Israel is both enforcing UN 1559 when no one else would, and defending itself against almost daily unprovoked rocket attacks and civilian deaths; attacks that got worse when they kept their agreement to leave Lebanon and Gaza. Waiting 2 years to actively defend yourself is, in my estimation, eminently patient.

Posted by: Doug Payton at July 27, 2006 10:15 AM

Right you are, Doug. Order your 'Peace Through Victory" button now.

Posted by: Bruce at July 27, 2006 04:47 PM

Sorry Bruce, but this is not an advertising space, whether you agree with me or not. Consider this the warning.

Posted by: Doug Payton at July 27, 2006 04:54 PM

Sorry, Doug. I hope you know that it wasn't one of 'those' postings. I'm not affilliated with the site or anything like that - I've never even purchased from them. I recently saw that item and thought it related to your post. I guess I wasn't thinking.

Posted by: Bruce at July 28, 2006 08:42 AM

Heh, OK. I guess I jumped the gun (so to speak) on that. I saw the post and didn't look at the name, else I'd have noticed that you'd been doing quite a bit of commenting in general recently. Sorry 'bout that.

Posted by: Doug Payton at July 28, 2006 09:05 AM

In terms of terms of raids across the Mexican-US border, we don't have to speculate. We have history as an example.

In 1916, Pancho Villa, for reasons not truly known but often reported as anger at US support for the then-existing government of Mexico, decided to raid US citizens on the border. In one case, Villa's men stopped a train inside Mexico and removed several Americans and executed them.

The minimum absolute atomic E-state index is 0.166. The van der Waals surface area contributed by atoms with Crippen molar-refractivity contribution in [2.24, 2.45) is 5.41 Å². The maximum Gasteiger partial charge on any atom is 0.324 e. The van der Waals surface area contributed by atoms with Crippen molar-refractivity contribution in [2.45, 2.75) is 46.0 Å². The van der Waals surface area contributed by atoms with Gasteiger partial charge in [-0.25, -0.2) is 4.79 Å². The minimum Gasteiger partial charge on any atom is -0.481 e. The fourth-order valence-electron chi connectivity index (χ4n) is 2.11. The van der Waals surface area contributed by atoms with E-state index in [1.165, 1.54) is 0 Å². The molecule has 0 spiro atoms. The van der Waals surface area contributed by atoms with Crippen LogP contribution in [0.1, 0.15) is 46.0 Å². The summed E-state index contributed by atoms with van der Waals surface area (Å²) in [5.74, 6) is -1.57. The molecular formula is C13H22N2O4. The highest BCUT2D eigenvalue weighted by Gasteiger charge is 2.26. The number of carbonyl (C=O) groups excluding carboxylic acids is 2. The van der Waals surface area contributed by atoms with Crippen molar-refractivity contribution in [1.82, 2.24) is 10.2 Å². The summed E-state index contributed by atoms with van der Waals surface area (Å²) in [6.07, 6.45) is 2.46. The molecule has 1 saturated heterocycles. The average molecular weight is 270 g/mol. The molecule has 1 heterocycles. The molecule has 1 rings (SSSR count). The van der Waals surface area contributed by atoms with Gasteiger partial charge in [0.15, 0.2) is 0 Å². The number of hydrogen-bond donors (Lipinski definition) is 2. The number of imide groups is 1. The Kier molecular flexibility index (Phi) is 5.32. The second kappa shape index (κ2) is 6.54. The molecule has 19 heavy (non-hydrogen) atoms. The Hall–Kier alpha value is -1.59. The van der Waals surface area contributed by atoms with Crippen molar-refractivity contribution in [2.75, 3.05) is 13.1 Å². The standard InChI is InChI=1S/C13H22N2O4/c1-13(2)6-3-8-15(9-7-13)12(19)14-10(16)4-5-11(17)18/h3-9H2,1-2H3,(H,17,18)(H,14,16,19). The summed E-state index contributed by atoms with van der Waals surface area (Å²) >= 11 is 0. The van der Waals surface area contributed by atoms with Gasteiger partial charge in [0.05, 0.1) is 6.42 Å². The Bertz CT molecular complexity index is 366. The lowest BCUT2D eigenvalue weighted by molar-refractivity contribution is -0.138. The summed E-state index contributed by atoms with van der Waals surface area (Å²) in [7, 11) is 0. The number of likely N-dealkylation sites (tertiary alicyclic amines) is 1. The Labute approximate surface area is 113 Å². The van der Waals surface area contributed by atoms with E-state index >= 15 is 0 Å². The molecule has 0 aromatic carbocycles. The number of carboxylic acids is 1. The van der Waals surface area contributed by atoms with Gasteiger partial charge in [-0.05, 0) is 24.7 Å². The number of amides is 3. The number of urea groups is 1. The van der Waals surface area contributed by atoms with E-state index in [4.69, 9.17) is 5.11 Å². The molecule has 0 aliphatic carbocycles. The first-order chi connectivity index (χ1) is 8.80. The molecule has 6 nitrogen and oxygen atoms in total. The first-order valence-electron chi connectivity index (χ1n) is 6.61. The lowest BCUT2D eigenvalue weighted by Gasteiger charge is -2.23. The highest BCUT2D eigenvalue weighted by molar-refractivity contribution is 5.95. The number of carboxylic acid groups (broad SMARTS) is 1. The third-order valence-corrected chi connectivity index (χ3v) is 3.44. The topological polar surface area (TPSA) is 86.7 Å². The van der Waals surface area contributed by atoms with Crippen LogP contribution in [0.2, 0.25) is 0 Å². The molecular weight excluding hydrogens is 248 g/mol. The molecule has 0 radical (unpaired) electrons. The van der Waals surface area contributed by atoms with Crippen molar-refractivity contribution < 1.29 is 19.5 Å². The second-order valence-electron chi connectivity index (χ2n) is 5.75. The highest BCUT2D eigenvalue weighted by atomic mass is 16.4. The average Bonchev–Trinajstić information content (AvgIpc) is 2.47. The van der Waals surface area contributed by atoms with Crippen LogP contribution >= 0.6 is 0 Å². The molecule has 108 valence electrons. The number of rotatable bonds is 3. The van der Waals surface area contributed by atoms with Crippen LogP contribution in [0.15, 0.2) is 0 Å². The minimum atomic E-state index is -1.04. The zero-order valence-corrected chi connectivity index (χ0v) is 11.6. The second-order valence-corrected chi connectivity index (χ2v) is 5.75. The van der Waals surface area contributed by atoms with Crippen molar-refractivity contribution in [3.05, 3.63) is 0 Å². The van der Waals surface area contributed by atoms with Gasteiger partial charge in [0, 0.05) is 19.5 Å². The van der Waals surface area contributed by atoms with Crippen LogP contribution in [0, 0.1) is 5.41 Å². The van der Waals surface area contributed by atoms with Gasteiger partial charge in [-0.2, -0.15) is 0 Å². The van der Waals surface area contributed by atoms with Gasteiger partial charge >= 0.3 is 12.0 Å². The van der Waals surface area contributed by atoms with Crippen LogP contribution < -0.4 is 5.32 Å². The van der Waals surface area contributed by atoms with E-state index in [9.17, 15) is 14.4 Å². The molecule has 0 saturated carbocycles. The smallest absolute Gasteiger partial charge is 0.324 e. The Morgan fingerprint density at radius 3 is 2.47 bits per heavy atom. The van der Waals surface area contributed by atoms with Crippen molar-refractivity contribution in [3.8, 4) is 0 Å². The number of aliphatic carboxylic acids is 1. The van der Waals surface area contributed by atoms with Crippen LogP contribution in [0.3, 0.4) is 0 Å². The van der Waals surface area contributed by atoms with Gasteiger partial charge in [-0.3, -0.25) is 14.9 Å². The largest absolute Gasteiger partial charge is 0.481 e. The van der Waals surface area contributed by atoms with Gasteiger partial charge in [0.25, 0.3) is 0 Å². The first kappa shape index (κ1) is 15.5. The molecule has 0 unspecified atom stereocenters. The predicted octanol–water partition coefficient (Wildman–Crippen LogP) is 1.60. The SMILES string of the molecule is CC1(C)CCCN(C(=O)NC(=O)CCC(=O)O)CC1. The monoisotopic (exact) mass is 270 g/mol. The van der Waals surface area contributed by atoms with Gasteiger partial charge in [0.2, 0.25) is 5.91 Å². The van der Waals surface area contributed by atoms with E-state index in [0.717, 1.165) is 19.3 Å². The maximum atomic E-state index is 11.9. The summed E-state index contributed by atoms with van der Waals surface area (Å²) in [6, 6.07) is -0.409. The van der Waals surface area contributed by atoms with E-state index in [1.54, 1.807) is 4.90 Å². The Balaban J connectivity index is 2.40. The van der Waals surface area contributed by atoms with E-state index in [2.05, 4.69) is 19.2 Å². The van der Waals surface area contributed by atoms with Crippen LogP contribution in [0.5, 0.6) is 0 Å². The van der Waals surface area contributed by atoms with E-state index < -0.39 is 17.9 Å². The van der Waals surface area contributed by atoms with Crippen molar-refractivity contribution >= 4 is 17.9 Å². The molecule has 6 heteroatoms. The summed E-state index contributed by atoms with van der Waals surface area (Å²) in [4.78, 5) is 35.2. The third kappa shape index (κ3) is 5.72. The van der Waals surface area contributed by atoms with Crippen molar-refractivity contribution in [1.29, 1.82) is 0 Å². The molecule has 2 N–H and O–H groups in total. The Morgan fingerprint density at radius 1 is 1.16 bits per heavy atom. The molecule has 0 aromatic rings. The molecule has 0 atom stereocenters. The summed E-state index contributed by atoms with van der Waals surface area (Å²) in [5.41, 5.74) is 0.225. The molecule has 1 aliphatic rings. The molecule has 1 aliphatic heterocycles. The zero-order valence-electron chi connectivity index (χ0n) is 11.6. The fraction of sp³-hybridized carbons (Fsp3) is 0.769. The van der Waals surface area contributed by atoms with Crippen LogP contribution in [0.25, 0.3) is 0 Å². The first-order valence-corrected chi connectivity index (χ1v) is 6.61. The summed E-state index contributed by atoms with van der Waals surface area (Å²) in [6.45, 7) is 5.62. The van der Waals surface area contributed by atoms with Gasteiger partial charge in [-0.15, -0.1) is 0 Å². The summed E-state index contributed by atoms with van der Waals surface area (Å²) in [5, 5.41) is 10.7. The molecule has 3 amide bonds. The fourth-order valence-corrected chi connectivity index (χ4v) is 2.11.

About two months later, he attacked a small town in the US, Columbus, NM, killing people and looting and burning the town. A small Army base was at the outskirts of the town and helped repel the attackers. About 70 to 75 attackers were killed, and about 18 Americans, mostly civilians, were killed.

Within 10 days, Gen. John J. Pershing (aka "Black Jack Pershing") took a force of 12,000 men and invaded Mexico in search of Villa. Although the US supported the Mexican government and had previously assisted in its battle with Villa, the Mexican government took umbrage at being invaded and attacked the US forces to repel them. The expedition lasted for 11 months and concluded with the Army's retreat without capturing Villa.

Overall the expedition was a failure. Publicly, Pershing claimed success but privately blamed Pres. Wilson for restrictions that handicapped him.

Posted by: Ricky B at July 31, 2006 01:33 PM

"You know what does promote peace against an enemy that won't be negotiated with?